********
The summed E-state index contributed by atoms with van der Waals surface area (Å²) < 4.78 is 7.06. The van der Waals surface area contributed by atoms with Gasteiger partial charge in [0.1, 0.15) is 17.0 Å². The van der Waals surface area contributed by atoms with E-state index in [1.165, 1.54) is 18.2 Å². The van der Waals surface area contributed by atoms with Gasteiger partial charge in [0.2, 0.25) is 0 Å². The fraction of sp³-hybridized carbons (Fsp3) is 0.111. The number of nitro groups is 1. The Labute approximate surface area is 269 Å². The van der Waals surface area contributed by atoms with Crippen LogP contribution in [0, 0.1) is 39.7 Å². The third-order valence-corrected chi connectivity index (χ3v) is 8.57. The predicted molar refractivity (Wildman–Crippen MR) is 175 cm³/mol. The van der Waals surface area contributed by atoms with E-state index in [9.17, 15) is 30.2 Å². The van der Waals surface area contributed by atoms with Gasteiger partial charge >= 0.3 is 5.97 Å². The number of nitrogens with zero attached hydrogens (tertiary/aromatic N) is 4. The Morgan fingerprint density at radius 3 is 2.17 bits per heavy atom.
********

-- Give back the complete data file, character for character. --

The summed E-state index contributed by atoms with van der Waals surface area (Å²) < 4.78 is 7.06. The van der Waals surface area contributed by atoms with Gasteiger partial charge in [0.1, 0.15) is 17.0 Å². The van der Waals surface area contributed by atoms with E-state index in [1.165, 1.54) is 18.2 Å². The van der Waals surface area contributed by atoms with Gasteiger partial charge in [0.2, 0.25) is 0 Å². The fraction of sp³-hybridized carbons (Fsp3) is 0.111. The number of nitro groups is 1. The Labute approximate surface area is 269 Å². The van der Waals surface area contributed by atoms with Crippen LogP contribution in [0, 0.1) is 39.7 Å². The third-order valence-corrected chi connectivity index (χ3v) is 8.57. The predicted molar refractivity (Wildman–Crippen MR) is 175 cm³/mol. The van der Waals surface area contributed by atoms with E-state index in [9.17, 15) is 30.2 Å². The van der Waals surface area contributed by atoms with Gasteiger partial charge >= 0.3 is 5.97 Å². The number of nitrogens with zero attached hydrogens (tertiary/aromatic N) is 4. The Morgan fingerprint density at radius 3 is 2.17 bits per heavy atom.